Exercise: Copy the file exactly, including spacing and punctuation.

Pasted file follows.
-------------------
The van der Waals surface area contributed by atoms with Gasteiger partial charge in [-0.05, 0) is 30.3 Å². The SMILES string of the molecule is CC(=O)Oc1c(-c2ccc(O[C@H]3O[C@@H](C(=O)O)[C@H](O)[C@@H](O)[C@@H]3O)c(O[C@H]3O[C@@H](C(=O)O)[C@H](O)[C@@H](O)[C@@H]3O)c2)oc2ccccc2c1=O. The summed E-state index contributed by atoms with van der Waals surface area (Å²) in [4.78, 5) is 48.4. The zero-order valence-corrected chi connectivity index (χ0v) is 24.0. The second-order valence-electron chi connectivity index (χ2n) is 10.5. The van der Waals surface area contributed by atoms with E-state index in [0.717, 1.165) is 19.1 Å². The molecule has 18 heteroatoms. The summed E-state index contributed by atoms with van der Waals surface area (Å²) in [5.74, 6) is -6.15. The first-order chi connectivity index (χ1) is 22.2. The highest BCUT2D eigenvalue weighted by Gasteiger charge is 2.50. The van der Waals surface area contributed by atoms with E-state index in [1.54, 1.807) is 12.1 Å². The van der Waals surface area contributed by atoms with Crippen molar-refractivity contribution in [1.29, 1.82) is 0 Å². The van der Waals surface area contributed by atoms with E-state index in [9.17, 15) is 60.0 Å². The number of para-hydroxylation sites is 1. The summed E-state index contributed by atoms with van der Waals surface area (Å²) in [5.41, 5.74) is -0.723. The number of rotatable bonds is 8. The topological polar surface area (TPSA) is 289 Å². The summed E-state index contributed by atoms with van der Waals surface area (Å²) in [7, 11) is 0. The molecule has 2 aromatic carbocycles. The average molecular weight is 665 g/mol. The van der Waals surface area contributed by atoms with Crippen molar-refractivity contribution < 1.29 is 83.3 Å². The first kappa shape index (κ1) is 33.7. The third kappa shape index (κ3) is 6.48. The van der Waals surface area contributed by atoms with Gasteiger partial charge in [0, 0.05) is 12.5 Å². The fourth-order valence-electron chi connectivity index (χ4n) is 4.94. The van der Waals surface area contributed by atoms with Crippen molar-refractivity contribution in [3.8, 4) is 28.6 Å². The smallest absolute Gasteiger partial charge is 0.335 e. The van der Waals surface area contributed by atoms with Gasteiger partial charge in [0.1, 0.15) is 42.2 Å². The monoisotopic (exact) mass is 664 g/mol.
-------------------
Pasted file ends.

The van der Waals surface area contributed by atoms with Gasteiger partial charge in [-0.05, 0) is 30.3 Å². The SMILES string of the molecule is CC(=O)Oc1c(-c2ccc(O[C@H]3O[C@@H](C(=O)O)[C@H](O)[C@@H](O)[C@@H]3O)c(O[C@H]3O[C@@H](C(=O)O)[C@H](O)[C@@H](O)[C@@H]3O)c2)oc2ccccc2c1=O. The summed E-state index contributed by atoms with van der Waals surface area (Å²) in [4.78, 5) is 48.4. The zero-order valence-corrected chi connectivity index (χ0v) is 24.0. The second-order valence-electron chi connectivity index (χ2n) is 10.5. The van der Waals surface area contributed by atoms with E-state index in [0.717, 1.165) is 19.1 Å². The molecule has 18 heteroatoms. The summed E-state index contributed by atoms with van der Waals surface area (Å²) in [5.74, 6) is -6.15. The first-order chi connectivity index (χ1) is 22.2. The highest BCUT2D eigenvalue weighted by Gasteiger charge is 2.50. The van der Waals surface area contributed by atoms with E-state index in [1.54, 1.807) is 12.1 Å². The van der Waals surface area contributed by atoms with Crippen molar-refractivity contribution in [1.29, 1.82) is 0 Å². The van der Waals surface area contributed by atoms with E-state index in [9.17, 15) is 60.0 Å². The number of para-hydroxylation sites is 1. The summed E-state index contributed by atoms with van der Waals surface area (Å²) in [5.41, 5.74) is -0.723. The number of rotatable bonds is 8. The topological polar surface area (TPSA) is 289 Å². The summed E-state index contributed by atoms with van der Waals surface area (Å²) in [7, 11) is 0. The molecule has 2 aromatic carbocycles. The average molecular weight is 665 g/mol. The van der Waals surface area contributed by atoms with Crippen molar-refractivity contribution < 1.29 is 83.3 Å². The first kappa shape index (κ1) is 33.7. The third kappa shape index (κ3) is 6.48. The van der Waals surface area contributed by atoms with Gasteiger partial charge in [0, 0.05) is 12.5 Å². The fourth-order valence-electron chi connectivity index (χ4n) is 4.94. The van der Waals surface area contributed by atoms with Crippen molar-refractivity contribution in [3.8, 4) is 28.6 Å². The smallest absolute Gasteiger partial charge is 0.335 e. The van der Waals surface area contributed by atoms with Gasteiger partial charge in [0.1, 0.15) is 42.2 Å². The monoisotopic (exact) mass is 664 g/mol.